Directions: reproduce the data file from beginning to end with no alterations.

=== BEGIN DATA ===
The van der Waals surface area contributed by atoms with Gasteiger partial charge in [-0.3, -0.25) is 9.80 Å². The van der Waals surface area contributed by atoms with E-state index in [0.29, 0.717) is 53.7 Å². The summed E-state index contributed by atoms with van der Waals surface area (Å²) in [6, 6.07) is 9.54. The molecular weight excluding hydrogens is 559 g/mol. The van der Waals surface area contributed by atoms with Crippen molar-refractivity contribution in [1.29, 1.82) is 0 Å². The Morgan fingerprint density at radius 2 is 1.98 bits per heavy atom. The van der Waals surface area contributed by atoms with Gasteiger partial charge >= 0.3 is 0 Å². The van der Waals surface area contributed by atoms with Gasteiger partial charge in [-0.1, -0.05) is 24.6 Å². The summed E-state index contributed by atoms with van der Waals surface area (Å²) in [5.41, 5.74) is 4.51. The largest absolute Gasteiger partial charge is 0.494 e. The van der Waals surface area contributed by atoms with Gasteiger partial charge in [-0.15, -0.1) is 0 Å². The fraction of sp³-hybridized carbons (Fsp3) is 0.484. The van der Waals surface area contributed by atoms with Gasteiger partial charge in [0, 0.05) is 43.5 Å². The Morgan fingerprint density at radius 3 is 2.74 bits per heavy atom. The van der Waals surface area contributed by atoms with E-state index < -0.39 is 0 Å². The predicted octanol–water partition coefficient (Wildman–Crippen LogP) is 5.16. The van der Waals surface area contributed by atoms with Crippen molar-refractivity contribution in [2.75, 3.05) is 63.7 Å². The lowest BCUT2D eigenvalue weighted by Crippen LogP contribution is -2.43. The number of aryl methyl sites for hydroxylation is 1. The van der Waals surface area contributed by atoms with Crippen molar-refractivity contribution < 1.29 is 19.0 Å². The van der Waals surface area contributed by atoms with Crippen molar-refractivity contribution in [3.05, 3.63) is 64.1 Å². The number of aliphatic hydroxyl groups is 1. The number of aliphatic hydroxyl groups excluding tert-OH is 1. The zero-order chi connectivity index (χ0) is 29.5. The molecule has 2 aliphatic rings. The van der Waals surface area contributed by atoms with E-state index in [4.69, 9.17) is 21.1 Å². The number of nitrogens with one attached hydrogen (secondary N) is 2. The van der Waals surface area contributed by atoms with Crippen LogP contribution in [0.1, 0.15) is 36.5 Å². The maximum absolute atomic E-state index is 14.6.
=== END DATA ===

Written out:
The van der Waals surface area contributed by atoms with Gasteiger partial charge in [-0.3, -0.25) is 9.80 Å². The van der Waals surface area contributed by atoms with E-state index in [0.29, 0.717) is 53.7 Å². The summed E-state index contributed by atoms with van der Waals surface area (Å²) in [6, 6.07) is 9.54. The molecular weight excluding hydrogens is 559 g/mol. The van der Waals surface area contributed by atoms with Crippen molar-refractivity contribution in [1.29, 1.82) is 0 Å². The Morgan fingerprint density at radius 2 is 1.98 bits per heavy atom. The van der Waals surface area contributed by atoms with Gasteiger partial charge >= 0.3 is 0 Å². The van der Waals surface area contributed by atoms with Gasteiger partial charge in [-0.1, -0.05) is 24.6 Å². The summed E-state index contributed by atoms with van der Waals surface area (Å²) in [5.41, 5.74) is 4.51. The largest absolute Gasteiger partial charge is 0.494 e. The van der Waals surface area contributed by atoms with Gasteiger partial charge in [-0.15, -0.1) is 0 Å². The fraction of sp³-hybridized carbons (Fsp3) is 0.484. The van der Waals surface area contributed by atoms with Gasteiger partial charge in [0, 0.05) is 43.5 Å². The Morgan fingerprint density at radius 3 is 2.74 bits per heavy atom. The van der Waals surface area contributed by atoms with E-state index < -0.39 is 0 Å². The predicted octanol–water partition coefficient (Wildman–Crippen LogP) is 5.16. The van der Waals surface area contributed by atoms with Crippen molar-refractivity contribution in [2.75, 3.05) is 63.7 Å². The lowest BCUT2D eigenvalue weighted by Crippen LogP contribution is -2.43. The number of aryl methyl sites for hydroxylation is 1. The van der Waals surface area contributed by atoms with Crippen molar-refractivity contribution < 1.29 is 19.0 Å². The van der Waals surface area contributed by atoms with Crippen molar-refractivity contribution in [3.05, 3.63) is 64.1 Å². The number of aliphatic hydroxyl groups is 1. The number of aliphatic hydroxyl groups excluding tert-OH is 1. The zero-order chi connectivity index (χ0) is 29.5. The molecule has 2 aliphatic rings. The van der Waals surface area contributed by atoms with E-state index in [4.69, 9.17) is 21.1 Å². The number of nitrogens with one attached hydrogen (secondary N) is 2. The van der Waals surface area contributed by atoms with Crippen LogP contribution in [0.1, 0.15) is 36.5 Å². The maximum absolute atomic E-state index is 14.6.